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Unpaid EMS Bills Exceed $780,000




Fulton County is owed $781,297.16, for emergency medical services, but won’t collect that much, Vond Hall, Fulton County administrator, said last week.

A state audit of the county billing for EMS services turned up irregularities, which were disclosed to the Fulton County Commissioners in May.

The commissioners fired Bob Hartman, Fulton County Emergency Medical Service and Emergency Management Agency director, on June 16.

Hall said the $781,297.16 covers the period from Jan. 1, 2005, when the county started handling its own billing for ambulance services, to mid-April 2008.

During that time, there were 5,595 ambulance runs, which include non-emergency transfers, basic life support, and advanced life support. The bulk of the billing problems were with non-emergency transfers.

The 5,595 ambulance runs generated about $2.5 million in bills.

Hall said what the county charges for an ambulance run is not necessarily what it collects.

County policy states that for county residents, the EMS service will accept what a medical insurance provider pays as payment in full.

For example, if a county resident has a $300 bill, but the insurance company only pays $100, the county will accept the $100 and write off the difference.

Between January 2005 and mid-April, the county wrote off about $572,000.

There was another approximately $5,800 charge-off that Hall could not explain.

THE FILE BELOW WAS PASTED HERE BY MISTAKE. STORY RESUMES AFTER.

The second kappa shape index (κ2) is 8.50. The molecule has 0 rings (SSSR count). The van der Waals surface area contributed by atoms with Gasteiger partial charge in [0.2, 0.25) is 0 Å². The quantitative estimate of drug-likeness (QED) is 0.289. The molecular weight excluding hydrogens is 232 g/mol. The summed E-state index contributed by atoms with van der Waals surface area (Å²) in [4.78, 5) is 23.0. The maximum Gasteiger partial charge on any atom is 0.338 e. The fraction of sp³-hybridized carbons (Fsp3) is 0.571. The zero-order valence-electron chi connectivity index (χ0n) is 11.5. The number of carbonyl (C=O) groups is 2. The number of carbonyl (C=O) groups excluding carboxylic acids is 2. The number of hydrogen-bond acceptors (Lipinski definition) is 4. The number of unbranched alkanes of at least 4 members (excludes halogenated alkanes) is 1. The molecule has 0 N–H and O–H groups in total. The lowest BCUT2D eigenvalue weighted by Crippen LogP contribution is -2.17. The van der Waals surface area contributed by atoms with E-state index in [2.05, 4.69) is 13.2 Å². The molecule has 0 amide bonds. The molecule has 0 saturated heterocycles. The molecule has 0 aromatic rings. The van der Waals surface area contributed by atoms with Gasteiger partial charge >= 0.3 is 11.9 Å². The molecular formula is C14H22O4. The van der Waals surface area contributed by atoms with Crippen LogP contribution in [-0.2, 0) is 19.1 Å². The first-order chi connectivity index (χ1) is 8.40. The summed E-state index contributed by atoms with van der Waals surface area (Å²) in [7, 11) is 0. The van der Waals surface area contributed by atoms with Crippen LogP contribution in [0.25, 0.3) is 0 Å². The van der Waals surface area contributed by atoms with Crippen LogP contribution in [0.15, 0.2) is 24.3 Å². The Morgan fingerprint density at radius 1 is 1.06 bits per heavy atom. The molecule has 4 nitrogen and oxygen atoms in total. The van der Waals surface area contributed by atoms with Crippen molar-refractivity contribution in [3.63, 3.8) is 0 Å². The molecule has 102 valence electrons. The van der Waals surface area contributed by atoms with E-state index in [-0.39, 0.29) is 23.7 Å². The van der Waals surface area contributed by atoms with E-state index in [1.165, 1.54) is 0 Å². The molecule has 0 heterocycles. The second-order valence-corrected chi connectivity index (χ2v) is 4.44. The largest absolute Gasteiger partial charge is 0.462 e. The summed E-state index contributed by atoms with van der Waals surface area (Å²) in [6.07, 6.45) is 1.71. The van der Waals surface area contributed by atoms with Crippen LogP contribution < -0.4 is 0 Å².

The county has up to one year to submit bills to Medicare, and 18 months to submit bills to Medicaid. Medicare and Medicaid are federal healthcare programs.

Hall said he is confident the county won’t collect bills for services performed prior to those timelines.

So, the county won’t receive all the $781,298.16 it’s owed.

How much it will receive is not known.

Rod Cheney, interim EMSEMA director, told the commissioners on June 23, one week after Hartman’s firing, that 365 bills had been submitted to Medicare.

All 365 bills were rejected, Hall said.

“The good news is Medicare tells us what was wrong with the filing,” so they can be corrected and resubmitted.

But Hall said every day that goes by means more bills that miss the 12-month cutoff, and, in turn, less money the county will recover.

Life Star

Prior to January 2005, Life Star, a Toledo-area based prisize vate company, was handling the county EMS billing. At Hartman’s recommendation, the commissioners took the billing business away from Life Star and turned it over to the EMS office as a cost-saving measure.

Life Star is now assisting the county in cleaning up the billing problems. It was estimated the job will take two months.

Hall said even if a bill is beyond the Medicare and Medicaid cutoff dates, it will still be submitted, so it can be shown to state auditors.

Reaction?

When asked if the EMS system will have to cut operating expenses as a result of the billing problem, Hall said county officials can’t react until they know how much money they will eventually receive.

The EMS system is not out of money, he said.

The goal is to maintain enough balance in the EMS funds to operate the system for one year if voters fail to renew the two-mill EMS levy.


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